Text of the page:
While landowners in many of those cases cry contamination because of raised levels of gases, in particular methane, in their water, industry representatives and fracking supporters dismiss the claims.
Their argument is simple: Areas are chosen for fracking because they already have high levels of natural gases sitting below them. Finding raised levels of natural gases, including methane, in local water supplies after fracking has started doesn’t prove a causal relationship between drilling and water quality. There are no baseline statistics against which to judge post-fracking water—no snapshot of “before” to prove that the “after” is any different.
But in Ohio, unlike other states, researchers started gathering data ahead of the drilling cycle. GEOTAP is an effort led by UC geology professor Amy Townsend-Small, who is a national expert on testing for the presence of specific types of methane in the environment. She trained Botner and then accompanied her on the sample collection trip, bringing along three other female scientists-in-training.
“Training the next generation of scientists is an important part of all university research, and I’m proud to be mentoring all my students, particularly women, who have traditionally been underrepresented in the sciences,” said Townsend-Small, 37.
Already, the research team has been able to explain some preliminary results to residents. Botner found that a few water wells did have slightly elevated levels of methane, but was able to determine that the type of methane in the water was naturally occurring—it hadn’t been caused by natural gas drilling.
“Overall, the project is very important because little or no published work on methane in groundwater in the Utica Shale region of eastern Ohio has been done,” Botner said.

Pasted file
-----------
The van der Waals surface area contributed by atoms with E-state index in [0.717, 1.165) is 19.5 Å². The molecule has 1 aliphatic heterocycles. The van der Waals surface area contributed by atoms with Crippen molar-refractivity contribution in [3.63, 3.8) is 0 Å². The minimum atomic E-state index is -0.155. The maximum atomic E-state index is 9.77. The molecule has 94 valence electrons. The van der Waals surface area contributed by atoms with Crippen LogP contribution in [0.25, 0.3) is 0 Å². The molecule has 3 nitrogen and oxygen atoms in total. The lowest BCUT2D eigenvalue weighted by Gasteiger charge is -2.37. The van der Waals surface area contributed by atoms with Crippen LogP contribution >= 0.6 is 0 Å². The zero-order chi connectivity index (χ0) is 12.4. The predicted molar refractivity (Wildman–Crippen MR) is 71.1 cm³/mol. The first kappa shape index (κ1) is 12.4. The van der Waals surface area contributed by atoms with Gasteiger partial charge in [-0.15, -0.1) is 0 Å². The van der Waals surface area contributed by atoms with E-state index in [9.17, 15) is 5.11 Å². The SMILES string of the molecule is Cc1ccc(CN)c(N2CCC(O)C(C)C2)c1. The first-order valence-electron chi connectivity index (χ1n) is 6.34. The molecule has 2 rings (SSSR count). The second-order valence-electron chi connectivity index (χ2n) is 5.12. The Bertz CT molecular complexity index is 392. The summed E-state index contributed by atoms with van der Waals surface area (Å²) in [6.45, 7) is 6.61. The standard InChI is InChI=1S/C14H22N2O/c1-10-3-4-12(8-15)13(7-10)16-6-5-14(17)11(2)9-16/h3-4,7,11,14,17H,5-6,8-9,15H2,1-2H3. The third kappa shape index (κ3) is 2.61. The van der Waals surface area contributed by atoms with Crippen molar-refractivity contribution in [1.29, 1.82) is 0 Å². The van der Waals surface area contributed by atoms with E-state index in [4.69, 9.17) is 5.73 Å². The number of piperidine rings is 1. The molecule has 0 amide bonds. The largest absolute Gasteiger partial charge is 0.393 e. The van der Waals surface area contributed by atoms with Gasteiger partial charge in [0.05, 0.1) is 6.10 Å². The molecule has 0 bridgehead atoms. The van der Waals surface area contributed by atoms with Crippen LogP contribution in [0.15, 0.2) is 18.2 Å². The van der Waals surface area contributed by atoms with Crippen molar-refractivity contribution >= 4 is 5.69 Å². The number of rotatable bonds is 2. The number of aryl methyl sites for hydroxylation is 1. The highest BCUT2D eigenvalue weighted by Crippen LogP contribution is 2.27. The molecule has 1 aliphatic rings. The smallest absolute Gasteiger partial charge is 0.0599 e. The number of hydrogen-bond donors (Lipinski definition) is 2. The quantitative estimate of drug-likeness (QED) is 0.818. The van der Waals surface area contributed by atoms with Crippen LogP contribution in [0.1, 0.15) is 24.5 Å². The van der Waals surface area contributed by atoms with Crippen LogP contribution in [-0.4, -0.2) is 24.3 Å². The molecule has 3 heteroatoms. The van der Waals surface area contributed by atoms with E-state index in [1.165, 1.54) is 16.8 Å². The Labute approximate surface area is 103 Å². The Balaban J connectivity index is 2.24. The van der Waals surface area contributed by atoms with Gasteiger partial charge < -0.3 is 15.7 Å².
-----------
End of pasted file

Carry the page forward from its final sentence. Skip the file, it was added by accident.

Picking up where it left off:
Listening And Learning
Whether they live in log cabins set on gravelly hillsides off rural roads or on farms along state routes, residents in Carroll County share concerns about losing not only their water, but their quality of life.
They have cause for concern. An explosive well-pad fire in nearby Monroe County in late June 2014 spread to 20 trucks on the pad. A fish kill nearby is currently under investigation by the ODNR.
Carroll County is particularly vulnerable because of its sparse population and regulations. It has no municipal water supplies and no zoning laws (except for septic tanks). A local non-profit, Carroll Concerned Citizens, provides a forum for residents to learn about fracking and connect with government officials, but still, misinformation is common.
As a steady stream of trucks roars down their narrow roads, construction on new hotels seems oddly out of place along the rolling hills of farmland. Residents, who are watching warily as rent prices rise and newcomers from Texas and North Dakota move in for who knows how long, have plenty of questions.
Botner, who grew up on a farm and whose mountain accent blends with those of her Ohio agricultural peers, understands residents’ confusion and concerns.
“I believe scientists have a very important role in this type of field work,” she said. “These residents are very scared about what is happening close by, sometimes in their own backyard. It is difficult for community members to find a source of information they can trust.”
That trust extends beyond simply gathering data and reporting it back.
“We are able to give unbiased, sound information to community members and hopefully ease some of their fears of fracking,” she said. “Every time I am in the field and hear a ‘thank you’ from the participants, it reminds me of why I love working on this project and why it is important.”
Editor’s Note: WCPO Contributing Environmental Editor Elissa Yancey also works as an associate professor of journalism and an affiliate professor of environmental studies at the University of Cincinnati.